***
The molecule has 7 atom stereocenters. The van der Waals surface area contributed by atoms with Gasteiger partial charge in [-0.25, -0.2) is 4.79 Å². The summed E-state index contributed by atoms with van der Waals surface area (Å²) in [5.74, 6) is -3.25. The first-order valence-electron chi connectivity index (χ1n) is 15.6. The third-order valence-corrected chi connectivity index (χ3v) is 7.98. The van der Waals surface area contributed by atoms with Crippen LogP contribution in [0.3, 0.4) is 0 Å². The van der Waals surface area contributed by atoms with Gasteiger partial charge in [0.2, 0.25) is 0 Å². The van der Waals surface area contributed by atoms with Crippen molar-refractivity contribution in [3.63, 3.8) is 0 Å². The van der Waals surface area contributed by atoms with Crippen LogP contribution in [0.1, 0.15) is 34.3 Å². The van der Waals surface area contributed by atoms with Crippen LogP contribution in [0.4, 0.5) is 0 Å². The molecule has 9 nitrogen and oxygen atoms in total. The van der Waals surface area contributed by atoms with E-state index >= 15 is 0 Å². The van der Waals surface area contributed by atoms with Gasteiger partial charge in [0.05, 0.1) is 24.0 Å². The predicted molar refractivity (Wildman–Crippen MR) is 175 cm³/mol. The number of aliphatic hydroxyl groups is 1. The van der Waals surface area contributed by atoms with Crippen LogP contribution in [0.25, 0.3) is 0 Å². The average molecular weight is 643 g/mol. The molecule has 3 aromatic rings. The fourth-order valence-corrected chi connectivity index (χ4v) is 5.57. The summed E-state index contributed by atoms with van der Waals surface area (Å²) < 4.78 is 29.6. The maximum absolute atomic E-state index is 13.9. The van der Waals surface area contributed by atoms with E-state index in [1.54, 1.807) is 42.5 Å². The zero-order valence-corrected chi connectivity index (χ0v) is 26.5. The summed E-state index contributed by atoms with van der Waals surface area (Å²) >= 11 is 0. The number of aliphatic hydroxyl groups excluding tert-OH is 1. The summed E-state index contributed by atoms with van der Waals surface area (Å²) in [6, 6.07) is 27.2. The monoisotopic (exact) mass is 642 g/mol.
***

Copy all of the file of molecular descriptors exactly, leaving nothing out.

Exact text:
The molecule has 7 atom stereocenters. The van der Waals surface area contributed by atoms with Gasteiger partial charge in [-0.25, -0.2) is 4.79 Å². The summed E-state index contributed by atoms with van der Waals surface area (Å²) in [5.74, 6) is -3.25. The first-order valence-electron chi connectivity index (χ1n) is 15.6. The third-order valence-corrected chi connectivity index (χ3v) is 7.98. The van der Waals surface area contributed by atoms with Crippen LogP contribution in [0.3, 0.4) is 0 Å². The van der Waals surface area contributed by atoms with Gasteiger partial charge in [0.2, 0.25) is 0 Å². The van der Waals surface area contributed by atoms with Crippen molar-refractivity contribution in [3.63, 3.8) is 0 Å². The van der Waals surface area contributed by atoms with Crippen LogP contribution in [0.1, 0.15) is 34.3 Å². The van der Waals surface area contributed by atoms with Crippen LogP contribution in [0.4, 0.5) is 0 Å². The molecule has 9 nitrogen and oxygen atoms in total. The van der Waals surface area contributed by atoms with E-state index >= 15 is 0 Å². The van der Waals surface area contributed by atoms with Gasteiger partial charge in [0.05, 0.1) is 24.0 Å². The predicted molar refractivity (Wildman–Crippen MR) is 175 cm³/mol. The number of aliphatic hydroxyl groups is 1. The van der Waals surface area contributed by atoms with Crippen LogP contribution in [0.25, 0.3) is 0 Å². The average molecular weight is 643 g/mol. The molecule has 3 aromatic rings. The fourth-order valence-corrected chi connectivity index (χ4v) is 5.57. The summed E-state index contributed by atoms with van der Waals surface area (Å²) < 4.78 is 29.6. The maximum absolute atomic E-state index is 13.9. The van der Waals surface area contributed by atoms with E-state index in [1.54, 1.807) is 42.5 Å². The zero-order valence-corrected chi connectivity index (χ0v) is 26.5. The summed E-state index contributed by atoms with van der Waals surface area (Å²) >= 11 is 0. The number of aliphatic hydroxyl groups excluding tert-OH is 1. The summed E-state index contributed by atoms with van der Waals surface area (Å²) in [6, 6.07) is 27.2. The monoisotopic (exact) mass is 642 g/mol.